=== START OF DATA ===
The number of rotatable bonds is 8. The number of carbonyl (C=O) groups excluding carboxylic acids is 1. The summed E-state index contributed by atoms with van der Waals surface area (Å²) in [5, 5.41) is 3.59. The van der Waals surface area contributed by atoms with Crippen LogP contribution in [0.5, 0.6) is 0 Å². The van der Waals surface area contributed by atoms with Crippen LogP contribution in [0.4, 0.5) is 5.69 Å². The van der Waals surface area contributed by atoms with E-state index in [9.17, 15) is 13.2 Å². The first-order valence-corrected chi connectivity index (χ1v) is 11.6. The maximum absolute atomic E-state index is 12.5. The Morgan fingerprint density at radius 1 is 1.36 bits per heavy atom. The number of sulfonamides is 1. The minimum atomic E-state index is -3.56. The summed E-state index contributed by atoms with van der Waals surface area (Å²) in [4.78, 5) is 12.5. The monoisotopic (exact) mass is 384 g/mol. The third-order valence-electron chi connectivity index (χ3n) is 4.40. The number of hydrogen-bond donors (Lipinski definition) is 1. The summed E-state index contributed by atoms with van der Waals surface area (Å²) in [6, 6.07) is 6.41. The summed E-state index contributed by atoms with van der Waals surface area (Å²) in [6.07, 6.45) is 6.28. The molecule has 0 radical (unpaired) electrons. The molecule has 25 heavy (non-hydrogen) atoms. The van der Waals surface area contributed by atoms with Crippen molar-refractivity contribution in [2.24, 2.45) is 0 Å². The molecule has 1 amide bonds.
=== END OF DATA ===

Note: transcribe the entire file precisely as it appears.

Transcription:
The number of rotatable bonds is 8. The number of carbonyl (C=O) groups excluding carboxylic acids is 1. The summed E-state index contributed by atoms with van der Waals surface area (Å²) in [5, 5.41) is 3.59. The van der Waals surface area contributed by atoms with Crippen LogP contribution in [0.5, 0.6) is 0 Å². The van der Waals surface area contributed by atoms with Crippen LogP contribution in [0.4, 0.5) is 5.69 Å². The van der Waals surface area contributed by atoms with E-state index in [9.17, 15) is 13.2 Å². The first-order valence-corrected chi connectivity index (χ1v) is 11.6. The maximum absolute atomic E-state index is 12.5. The Morgan fingerprint density at radius 1 is 1.36 bits per heavy atom. The number of sulfonamides is 1. The minimum atomic E-state index is -3.56. The summed E-state index contributed by atoms with van der Waals surface area (Å²) in [4.78, 5) is 12.5. The monoisotopic (exact) mass is 384 g/mol. The third-order valence-electron chi connectivity index (χ3n) is 4.40. The number of hydrogen-bond donors (Lipinski definition) is 1. The summed E-state index contributed by atoms with van der Waals surface area (Å²) in [6, 6.07) is 6.41. The summed E-state index contributed by atoms with van der Waals surface area (Å²) in [6.07, 6.45) is 6.28. The molecule has 0 radical (unpaired) electrons. The molecule has 25 heavy (non-hydrogen) atoms. The van der Waals surface area contributed by atoms with Crippen molar-refractivity contribution in [2.24, 2.45) is 0 Å². The molecule has 1 amide bonds.